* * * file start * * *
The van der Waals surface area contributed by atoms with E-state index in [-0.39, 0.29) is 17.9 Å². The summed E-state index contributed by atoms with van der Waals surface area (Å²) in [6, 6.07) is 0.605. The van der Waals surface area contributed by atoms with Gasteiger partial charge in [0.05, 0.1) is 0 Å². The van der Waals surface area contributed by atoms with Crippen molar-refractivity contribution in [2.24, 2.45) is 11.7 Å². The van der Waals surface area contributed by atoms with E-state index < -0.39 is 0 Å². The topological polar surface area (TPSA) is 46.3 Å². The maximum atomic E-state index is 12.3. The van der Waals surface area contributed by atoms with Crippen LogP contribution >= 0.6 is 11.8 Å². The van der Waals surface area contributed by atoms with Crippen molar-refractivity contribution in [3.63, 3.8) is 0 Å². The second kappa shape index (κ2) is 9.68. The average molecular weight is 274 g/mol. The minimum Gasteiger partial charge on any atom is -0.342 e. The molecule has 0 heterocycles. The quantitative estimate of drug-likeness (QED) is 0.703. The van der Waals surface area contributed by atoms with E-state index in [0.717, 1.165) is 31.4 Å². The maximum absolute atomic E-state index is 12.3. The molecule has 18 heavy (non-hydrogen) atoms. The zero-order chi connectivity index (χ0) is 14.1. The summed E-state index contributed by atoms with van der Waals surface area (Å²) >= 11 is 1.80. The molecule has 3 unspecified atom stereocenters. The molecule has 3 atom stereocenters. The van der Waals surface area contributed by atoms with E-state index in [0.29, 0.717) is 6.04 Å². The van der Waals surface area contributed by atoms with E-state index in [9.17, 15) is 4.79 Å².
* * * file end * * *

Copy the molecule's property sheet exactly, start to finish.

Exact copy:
The van der Waals surface area contributed by atoms with E-state index in [-0.39, 0.29) is 17.9 Å². The summed E-state index contributed by atoms with van der Waals surface area (Å²) in [6, 6.07) is 0.605. The van der Waals surface area contributed by atoms with Gasteiger partial charge in [0.05, 0.1) is 0 Å². The van der Waals surface area contributed by atoms with Crippen molar-refractivity contribution in [2.24, 2.45) is 11.7 Å². The van der Waals surface area contributed by atoms with E-state index < -0.39 is 0 Å². The topological polar surface area (TPSA) is 46.3 Å². The maximum atomic E-state index is 12.3. The van der Waals surface area contributed by atoms with Crippen LogP contribution >= 0.6 is 11.8 Å². The van der Waals surface area contributed by atoms with Crippen molar-refractivity contribution in [3.63, 3.8) is 0 Å². The second kappa shape index (κ2) is 9.68. The average molecular weight is 274 g/mol. The minimum Gasteiger partial charge on any atom is -0.342 e. The molecule has 0 heterocycles. The quantitative estimate of drug-likeness (QED) is 0.703. The van der Waals surface area contributed by atoms with E-state index in [0.717, 1.165) is 31.4 Å². The maximum absolute atomic E-state index is 12.3. The molecule has 18 heavy (non-hydrogen) atoms. The zero-order chi connectivity index (χ0) is 14.1. The summed E-state index contributed by atoms with van der Waals surface area (Å²) >= 11 is 1.80. The molecule has 3 unspecified atom stereocenters. The molecule has 3 atom stereocenters. The van der Waals surface area contributed by atoms with E-state index in [0.29, 0.717) is 6.04 Å². The van der Waals surface area contributed by atoms with E-state index in [9.17, 15) is 4.79 Å².